Unlike the mixing device 44, the device 46 has associated with it a trough 1% that rests on an angle support 1M that can be secured to the panel 42, as by welding. The trough 1% is of generally rectangular cross section, but has at its lower end a downwardly extending tubular discharge member 104. The tubular discharge 1% corresponds to the reduced end 96 on the funnel 9t).

Thus, whereas the spout 26 and the discharge end 38 deliver their ingredients into the funnel 943, the various spouts 28, 3t"! and 32, as well as discharge end 40, feed into the trough 190.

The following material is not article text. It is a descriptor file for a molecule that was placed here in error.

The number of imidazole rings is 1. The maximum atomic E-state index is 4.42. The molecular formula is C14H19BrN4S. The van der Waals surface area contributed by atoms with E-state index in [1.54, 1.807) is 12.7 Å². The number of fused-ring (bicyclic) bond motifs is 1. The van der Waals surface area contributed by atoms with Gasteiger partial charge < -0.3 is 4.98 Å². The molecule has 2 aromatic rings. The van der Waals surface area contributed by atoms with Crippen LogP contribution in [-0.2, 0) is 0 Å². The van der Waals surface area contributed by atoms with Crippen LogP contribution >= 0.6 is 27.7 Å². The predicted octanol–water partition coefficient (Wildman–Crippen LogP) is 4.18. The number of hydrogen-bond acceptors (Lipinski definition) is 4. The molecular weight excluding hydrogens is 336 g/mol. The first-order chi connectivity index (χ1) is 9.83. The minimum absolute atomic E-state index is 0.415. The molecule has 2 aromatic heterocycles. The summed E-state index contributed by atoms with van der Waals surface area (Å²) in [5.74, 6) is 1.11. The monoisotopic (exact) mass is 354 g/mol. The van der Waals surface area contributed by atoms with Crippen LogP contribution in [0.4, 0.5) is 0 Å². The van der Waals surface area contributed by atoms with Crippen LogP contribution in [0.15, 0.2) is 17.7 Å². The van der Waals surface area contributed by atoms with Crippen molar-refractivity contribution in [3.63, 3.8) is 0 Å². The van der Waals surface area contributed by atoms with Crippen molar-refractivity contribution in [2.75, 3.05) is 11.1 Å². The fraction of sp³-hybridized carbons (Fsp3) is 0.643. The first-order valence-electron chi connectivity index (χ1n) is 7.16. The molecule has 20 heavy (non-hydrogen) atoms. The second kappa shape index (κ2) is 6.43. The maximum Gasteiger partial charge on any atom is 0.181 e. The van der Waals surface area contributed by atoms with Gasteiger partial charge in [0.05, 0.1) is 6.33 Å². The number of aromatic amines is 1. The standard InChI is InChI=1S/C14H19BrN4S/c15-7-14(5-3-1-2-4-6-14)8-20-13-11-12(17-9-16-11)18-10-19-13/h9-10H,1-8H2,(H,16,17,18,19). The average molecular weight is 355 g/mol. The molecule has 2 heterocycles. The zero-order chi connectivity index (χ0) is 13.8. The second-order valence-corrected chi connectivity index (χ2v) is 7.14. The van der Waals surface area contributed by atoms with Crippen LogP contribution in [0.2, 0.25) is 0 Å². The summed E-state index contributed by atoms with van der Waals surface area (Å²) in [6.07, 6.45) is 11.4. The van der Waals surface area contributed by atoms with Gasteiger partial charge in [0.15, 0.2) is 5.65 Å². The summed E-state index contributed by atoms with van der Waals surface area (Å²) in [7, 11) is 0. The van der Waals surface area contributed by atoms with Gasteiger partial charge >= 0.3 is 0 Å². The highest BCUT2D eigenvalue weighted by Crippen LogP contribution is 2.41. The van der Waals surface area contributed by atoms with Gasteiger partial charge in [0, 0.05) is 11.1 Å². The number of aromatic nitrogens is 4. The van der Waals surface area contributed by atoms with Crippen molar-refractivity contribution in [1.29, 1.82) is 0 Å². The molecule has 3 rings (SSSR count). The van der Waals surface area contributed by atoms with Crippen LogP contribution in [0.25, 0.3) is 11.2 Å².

Having presented the foregoing information, the manner in which my beverage mixing device operates should be readily understood. However, a brief description will be of help in appreciating the benefits to be derived from a practicing of the instant invention. It has already been mentioned that the tubular inlet 52 assumes a tangential configuration with respect to the cylindrical casing 48. From FIGURE 4 it will be seen that the impeller blade '76 has a rotation in the direction of the arrow 1%. The motor 84, of course, is responsible for accomplishing this rotative direction via the shaft 74. Additional arrows 106 denote the path taken by the ingredients.